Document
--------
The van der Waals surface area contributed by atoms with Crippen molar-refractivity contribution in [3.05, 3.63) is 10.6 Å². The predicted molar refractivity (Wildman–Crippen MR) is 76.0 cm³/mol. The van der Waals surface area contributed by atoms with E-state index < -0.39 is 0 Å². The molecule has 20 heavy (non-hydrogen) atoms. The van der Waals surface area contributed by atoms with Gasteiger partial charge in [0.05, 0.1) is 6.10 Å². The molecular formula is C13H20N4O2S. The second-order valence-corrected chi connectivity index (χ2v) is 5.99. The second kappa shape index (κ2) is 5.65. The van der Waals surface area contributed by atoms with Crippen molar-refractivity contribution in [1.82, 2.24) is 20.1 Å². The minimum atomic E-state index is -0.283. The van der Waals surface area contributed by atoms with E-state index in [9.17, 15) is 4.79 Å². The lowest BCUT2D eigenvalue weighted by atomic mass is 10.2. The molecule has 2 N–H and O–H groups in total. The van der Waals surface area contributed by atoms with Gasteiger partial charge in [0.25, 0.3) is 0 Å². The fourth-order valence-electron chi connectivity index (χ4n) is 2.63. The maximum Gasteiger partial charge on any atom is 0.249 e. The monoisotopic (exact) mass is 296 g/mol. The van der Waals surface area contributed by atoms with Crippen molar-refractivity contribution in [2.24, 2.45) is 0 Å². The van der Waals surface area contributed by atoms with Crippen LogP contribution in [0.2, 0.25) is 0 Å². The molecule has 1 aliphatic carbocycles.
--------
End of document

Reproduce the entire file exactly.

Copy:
The van der Waals surface area contributed by atoms with Crippen molar-refractivity contribution in [3.05, 3.63) is 10.6 Å². The predicted molar refractivity (Wildman–Crippen MR) is 76.0 cm³/mol. The van der Waals surface area contributed by atoms with E-state index < -0.39 is 0 Å². The molecule has 20 heavy (non-hydrogen) atoms. The van der Waals surface area contributed by atoms with Gasteiger partial charge in [0.05, 0.1) is 6.10 Å². The molecular formula is C13H20N4O2S. The second-order valence-corrected chi connectivity index (χ2v) is 5.99. The second kappa shape index (κ2) is 5.65. The van der Waals surface area contributed by atoms with Crippen molar-refractivity contribution in [1.82, 2.24) is 20.1 Å². The minimum atomic E-state index is -0.283. The van der Waals surface area contributed by atoms with E-state index in [9.17, 15) is 4.79 Å². The lowest BCUT2D eigenvalue weighted by atomic mass is 10.2. The molecule has 2 N–H and O–H groups in total. The van der Waals surface area contributed by atoms with Gasteiger partial charge in [0.25, 0.3) is 0 Å². The fourth-order valence-electron chi connectivity index (χ4n) is 2.63. The maximum Gasteiger partial charge on any atom is 0.249 e. The monoisotopic (exact) mass is 296 g/mol. The van der Waals surface area contributed by atoms with Crippen molar-refractivity contribution in [2.24, 2.45) is 0 Å². The van der Waals surface area contributed by atoms with Crippen LogP contribution in [0.2, 0.25) is 0 Å². The molecule has 1 aliphatic carbocycles.